16,000 stranded animals awaiting quarantine decision
Things have gone from bad to worse for livestock onboard the carrier Bahijah which now sits off the coast of Australia almost a month after its departure.
The 2010-built, 7,900-dwt livestock carrier, formerly known as the Ocean Outback – registered to Israeli-based Bassem Dabbah Shipping and operated by Korkyra Shipping – left Freemantle on January 5 and on January 16 diverted from its route due to concerns regarding safety concerns from Houthi Rebels attacks on ships in the Red Sea.
The Australian Department of Agriculture, Fisheries and Forestry (DAFF) then ordered the vessel to immediately return to Australia citing biosecurity risks and the welfare of the livestock as the main reasons for the decision.
Now, the ship with around 14,000 sheep and 2,500 cattle, which have been aboard the livestock carrier since January 5, is located just off the coast of Western Australia.
The vessel is now facing biosecurity issues as the livestock on board cannot be reintroduced to an Australian herd despite not having docked at any other port. There are no reports regarding the current health of the animals apart from Western Australia Premier Roger Cook stating that it was his understanding that the livestock was “in good health at the moment.” He further stated that, if the animals are to come on shore, they will be put in quarantine for a while due to biosecurity reasons.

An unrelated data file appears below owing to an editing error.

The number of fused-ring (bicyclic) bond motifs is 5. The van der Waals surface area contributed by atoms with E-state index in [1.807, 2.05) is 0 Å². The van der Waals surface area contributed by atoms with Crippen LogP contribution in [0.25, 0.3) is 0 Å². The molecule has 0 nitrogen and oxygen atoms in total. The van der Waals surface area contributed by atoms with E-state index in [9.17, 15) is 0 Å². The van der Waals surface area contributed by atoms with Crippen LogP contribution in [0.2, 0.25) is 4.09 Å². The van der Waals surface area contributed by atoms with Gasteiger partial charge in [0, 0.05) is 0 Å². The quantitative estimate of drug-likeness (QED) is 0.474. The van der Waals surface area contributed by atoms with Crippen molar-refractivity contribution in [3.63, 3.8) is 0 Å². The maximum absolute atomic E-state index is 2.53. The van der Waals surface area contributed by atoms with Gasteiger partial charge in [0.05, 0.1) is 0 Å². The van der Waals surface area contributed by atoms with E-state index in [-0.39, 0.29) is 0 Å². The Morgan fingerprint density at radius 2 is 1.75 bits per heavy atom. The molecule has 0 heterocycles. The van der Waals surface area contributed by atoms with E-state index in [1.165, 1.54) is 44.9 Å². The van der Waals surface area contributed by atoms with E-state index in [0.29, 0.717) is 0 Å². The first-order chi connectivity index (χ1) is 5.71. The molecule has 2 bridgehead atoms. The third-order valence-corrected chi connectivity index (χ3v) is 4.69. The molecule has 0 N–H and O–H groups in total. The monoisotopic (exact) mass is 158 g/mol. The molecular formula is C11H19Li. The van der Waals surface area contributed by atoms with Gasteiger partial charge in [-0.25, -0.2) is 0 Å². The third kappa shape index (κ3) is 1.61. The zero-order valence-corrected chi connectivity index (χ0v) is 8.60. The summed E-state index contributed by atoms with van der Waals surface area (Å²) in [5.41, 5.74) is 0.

The industry’s preferred plan is for the animals to be kept on the ship before being re-exported to the same market, taking the longer route around Africa. President of the WAFarmers livestock section Geoff Pearson told local media that the animals should be re-exported to the same market via the longer 33-day route around Africa because quarantining them would be “a whole logistical nightmare.” Pearson added that because the cattle had been in foreign waters aboard a ship that had carted foreign cattle, they effectively had to be treated as foreign livestock.
Australia’s Royal Society for the Prevention of Cruelty to Animals and the Greens party have raised concerns regarding the wellbeing of the animals. The now stationary vessel now has very little ventilation and the animals have been in their own waste for nearly a month. Also, a heatwave is arriving in Australia with 40 degrees Celsius expected on Wednesday which could further endanger the livestock.
But the situation is not unprecedented as Australian Livestock Exporters Council chief executive Mark Harvey-Sutton told Australian media outlets. According to him, ships have turned back to Australia due to mechanical issues in the past, but the Bahijah voyage remains one of the longest voyages on record. Regarding the biosecurity risks, he said that they were “very much manageable” because the vessel hasn’t docked in any other port or picked up fodder from any other country.